That is not meats and it isn't even real food--just a miscellany of thoughta.
You never know what the internet is going to bring. Today, I got the very surprising notice from ImportFood.com, which brings us Thai ingredients, that the new Prime Minister is Samak, a television chef, food expert and political gadfly. I think I'm flying high when my books sell or one of you posts a comment. This certainly changes the stakes. I don't think that I am in the running. He did hold true; his first gesture after taking office was to invite reporters to a noodle meal that he cooked.
As to me, fame is extremely variable. Sometimes--rarely--being ignored annoys me. Last week my dog, Woof, had an upset stomach. I called the vet whome I like for advice. He asked me if I cooked and would cook for the dog and informed me that I could do the chicken in the microwave. I'm afraid that I became a bit testy. Last night, I had a different and amusing experience. The woman who had been sitting next to me at dinner came rushing over as I was standing at the coat check dressing. She exclaimed that she hadn't realized who I was, that she and her husband were good food devotees and that I was one of her favorites. She then went on to say that she loved my books Slow Food and Meditteranean Food. Seh obviously had me confused with Paula Wolfert, a flattering concatenation.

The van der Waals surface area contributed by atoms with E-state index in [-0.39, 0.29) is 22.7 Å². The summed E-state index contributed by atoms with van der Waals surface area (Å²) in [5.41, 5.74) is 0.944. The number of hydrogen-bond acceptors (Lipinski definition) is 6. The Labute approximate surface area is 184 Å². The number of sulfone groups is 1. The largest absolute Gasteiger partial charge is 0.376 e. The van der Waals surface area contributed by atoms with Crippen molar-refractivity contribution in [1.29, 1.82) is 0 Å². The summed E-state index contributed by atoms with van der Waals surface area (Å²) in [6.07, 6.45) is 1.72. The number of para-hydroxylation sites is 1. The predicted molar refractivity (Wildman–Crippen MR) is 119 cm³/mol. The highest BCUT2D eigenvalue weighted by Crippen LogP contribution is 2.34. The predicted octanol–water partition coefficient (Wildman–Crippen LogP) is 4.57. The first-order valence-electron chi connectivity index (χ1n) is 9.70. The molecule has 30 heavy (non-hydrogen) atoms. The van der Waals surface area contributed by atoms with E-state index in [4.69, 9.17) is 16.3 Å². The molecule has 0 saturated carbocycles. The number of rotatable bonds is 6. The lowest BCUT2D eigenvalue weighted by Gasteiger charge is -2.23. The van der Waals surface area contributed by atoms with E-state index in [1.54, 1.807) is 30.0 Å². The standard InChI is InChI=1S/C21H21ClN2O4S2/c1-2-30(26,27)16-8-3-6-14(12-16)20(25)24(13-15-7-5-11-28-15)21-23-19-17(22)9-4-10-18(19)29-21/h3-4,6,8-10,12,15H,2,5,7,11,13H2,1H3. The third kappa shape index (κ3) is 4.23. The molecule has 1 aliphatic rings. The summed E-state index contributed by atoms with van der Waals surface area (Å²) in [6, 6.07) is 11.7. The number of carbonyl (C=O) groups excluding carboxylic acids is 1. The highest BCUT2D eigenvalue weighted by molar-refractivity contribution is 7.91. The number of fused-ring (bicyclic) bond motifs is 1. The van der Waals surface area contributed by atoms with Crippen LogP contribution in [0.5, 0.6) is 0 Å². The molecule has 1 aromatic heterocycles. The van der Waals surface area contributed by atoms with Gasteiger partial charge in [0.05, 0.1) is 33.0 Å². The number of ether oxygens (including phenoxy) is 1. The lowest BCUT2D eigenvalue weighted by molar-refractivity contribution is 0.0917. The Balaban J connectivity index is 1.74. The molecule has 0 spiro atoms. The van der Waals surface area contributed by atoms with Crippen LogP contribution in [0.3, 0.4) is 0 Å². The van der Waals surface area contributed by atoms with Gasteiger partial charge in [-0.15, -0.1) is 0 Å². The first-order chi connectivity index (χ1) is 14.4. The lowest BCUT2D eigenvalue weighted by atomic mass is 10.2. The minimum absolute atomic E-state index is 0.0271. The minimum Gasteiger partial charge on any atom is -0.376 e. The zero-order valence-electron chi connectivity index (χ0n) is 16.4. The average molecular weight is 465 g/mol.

About a month ago, a reader queried me about storing garlic. I gave all sorts of advice which is still hanging out on the web pages and is perfectly okay; but I had an illuminationg thought recently which just goes to show that old cooks can learn new tricks. I thoughht of putting whole, unpeeled garlic cloves in a plastic bag--yes I know what I said about plastic--and freezing them. It seems to have worked; but it has only been about a week. I used the garlic unthawed and unpeeled in soup. They were fine. I'll keep you posted ina couple of months.
I find it very interesting the way in which the clientele of restaurants change. When Babbo, the very good restaurant of Joe Bastianich (Lydia's son) and Mario Batali opened, it was filled with food writers and assorted foodies. The other night it was full--crammed in fact--of a much younger crowd eating up a storm of still excellent food. They had obviously discovered the low end of Joe's wine list including his own Italian wine and were not branching out to the very expensive end of the list. They were having a great time; but, in some way, I felt as displaced as I had when I first went to Babbo which was noonger the Coach House where I used to lunch fairly regularly with Jim Beard.
More later. It has started snowing and if I don't leave soon I will miss my concert as I am told that the traffic is crawling. No doubt it is full of people trying to get away from the snow; but snow that wouldn't faze a Vermonter brings the city to a halt